10 February 2020
A new space mission is seeking to study the sun more closely than ever before.
The mission involves a spacecraft called the Solar Orbiter, a joint project between the U.S. space agency NASA and the European Space Agency (ESA).
The Solar Orbiter launched Sunday from Florida's Cape Canaveral Air Force Station. An Atlas V rocket built by U.S.-based United Launch Alliance carried it into space.
The spacecraft contains powerful telescopes and instruments to measure solar magnetism, radio waves, particles and radiation.
The ESA said the Solar Orbiter will get as close as 42 million kilometers from the sun. The mission is expected to last seven years. One of its main goals is to capture the first pictures of the sun's north and south poles.
The two poles have not been photographed or mapped before. This is because they are far from the area known as the ecliptic plane. This is the imaginary plane that extends from the Sun's equator. It is also the plane where all the planets orbit. The Solar Orbiter aims to leave this plane to take pictures of and study the Sun's north and south poles.
Holly Gilbert is a NASA project scientist for the Solar Orbiter. She explained in a video that the spacecraft will require more energy to launch into areas outside of the ecliptic plane.
Mission officials said the Solar Orbiter will use the gravitational force of Earth and Venus to break free of the ecliptic plane.
The Solar Orbiter's instruments will examine the sun through small windows on a 38-centimeter thick titanium metal shield. The shield is designed to protect the spacecraft from temperatures as high as 520 degrees Celsius. It also shields the instruments from a flow of high-energy particles produced by solar wind.
Scientists believe that being able to study the sun's poles more closely should help them to understand the sun's activity better.
Only one other spacecraft, Ulysses, has passed over the sun's north and south poles. However, Ulysses never got as close to the sun, orbiting at the same distance as the Earth. In addition, the instruments on Ulysses, which was launched in 1990, were not as sensitive as those on the current mission.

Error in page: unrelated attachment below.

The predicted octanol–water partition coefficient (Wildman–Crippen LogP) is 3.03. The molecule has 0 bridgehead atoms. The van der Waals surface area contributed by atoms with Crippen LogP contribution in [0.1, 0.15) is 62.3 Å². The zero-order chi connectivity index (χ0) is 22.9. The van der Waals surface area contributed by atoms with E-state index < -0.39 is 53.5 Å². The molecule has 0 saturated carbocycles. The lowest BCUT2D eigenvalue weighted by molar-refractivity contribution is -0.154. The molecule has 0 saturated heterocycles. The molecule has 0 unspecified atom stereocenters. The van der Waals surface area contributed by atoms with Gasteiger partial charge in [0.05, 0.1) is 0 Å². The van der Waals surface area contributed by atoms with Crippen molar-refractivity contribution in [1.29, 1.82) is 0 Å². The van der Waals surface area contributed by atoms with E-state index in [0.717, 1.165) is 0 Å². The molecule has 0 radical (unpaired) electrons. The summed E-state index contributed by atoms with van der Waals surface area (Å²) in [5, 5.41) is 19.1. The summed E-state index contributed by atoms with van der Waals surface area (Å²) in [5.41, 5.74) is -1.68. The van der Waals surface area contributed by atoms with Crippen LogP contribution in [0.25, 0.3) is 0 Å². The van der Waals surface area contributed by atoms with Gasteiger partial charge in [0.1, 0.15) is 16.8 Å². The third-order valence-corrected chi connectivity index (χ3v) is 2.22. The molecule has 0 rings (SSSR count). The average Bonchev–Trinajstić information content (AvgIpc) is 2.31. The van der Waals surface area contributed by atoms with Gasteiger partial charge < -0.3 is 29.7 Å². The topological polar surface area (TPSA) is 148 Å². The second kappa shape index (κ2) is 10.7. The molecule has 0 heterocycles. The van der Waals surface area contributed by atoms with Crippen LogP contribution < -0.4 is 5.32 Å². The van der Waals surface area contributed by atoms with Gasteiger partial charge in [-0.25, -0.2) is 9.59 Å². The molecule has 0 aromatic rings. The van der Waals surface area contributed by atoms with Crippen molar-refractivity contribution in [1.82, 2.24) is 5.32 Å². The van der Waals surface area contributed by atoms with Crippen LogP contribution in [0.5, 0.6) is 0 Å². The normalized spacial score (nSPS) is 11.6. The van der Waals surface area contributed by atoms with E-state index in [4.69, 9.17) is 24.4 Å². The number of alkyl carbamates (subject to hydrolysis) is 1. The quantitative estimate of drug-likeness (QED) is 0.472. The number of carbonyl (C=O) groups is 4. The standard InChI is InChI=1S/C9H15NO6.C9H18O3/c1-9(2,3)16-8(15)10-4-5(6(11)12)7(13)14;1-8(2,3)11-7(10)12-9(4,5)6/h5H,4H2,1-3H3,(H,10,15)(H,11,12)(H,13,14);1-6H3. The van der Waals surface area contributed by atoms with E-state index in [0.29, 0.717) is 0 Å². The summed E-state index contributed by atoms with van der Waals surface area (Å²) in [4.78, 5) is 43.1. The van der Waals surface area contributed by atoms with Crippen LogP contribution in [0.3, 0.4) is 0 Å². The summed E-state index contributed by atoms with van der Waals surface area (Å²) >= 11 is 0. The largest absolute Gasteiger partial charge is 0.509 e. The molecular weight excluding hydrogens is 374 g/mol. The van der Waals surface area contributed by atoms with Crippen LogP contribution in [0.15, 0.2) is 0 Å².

NASA says the Solar Orbiter will pass closer to the sun than the planet Mercury. This will place the spacecraft's imaging equipment at an "ideal distance to get a comprehensive view of the sun and its surrounding atmosphere." The discoveries it makes could help us better understand how the Sun affects the solar system.
For example, scientists say the Solar Orbiter mission could lead to a better understanding of the solar cycle, which lasts about 11 years. During the cycle, the sun's magnetic field completely flips. This means the sun's north and south magnetic poles change places. They then flip back after another 11 years. Scientists want to answer many questions about the solar cycle.
Before the flip happens, there is a major increase in solar activity. This activity can send powerful streams of solar particles into space that could harm astronauts or damage satellites. The Solar Orbiter was designed to observe such activity. NASA says the spacecraft's instruments can collect data on the solar material and measure it.
Teresa Nieves-Chinchilla is a NASA project scientist for the mission. She said she thinks the Solar Orbiter spacecraft can "dramatically" change scientists' understanding of the sun. "I will say that we are living in a revolutionary moment in our field," she said.
I'm Bryan Lynn.
Bryan Lynn wrote this story for VOA Learning English, based on information from NASA and the European Space Agency. Mario Ritter, Jr. was the editor.
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Words in This Story
mission – n. a task or job that someone is given to do
plane –n. an imaginary, flat surface
ideal – adj. the best possible
comprehensive – adj. including everything
cycle – n. a series of events that happen in a particular order and are often repeated
flip – v. turn something onto a different side
dramatically – adv. very sudden or notable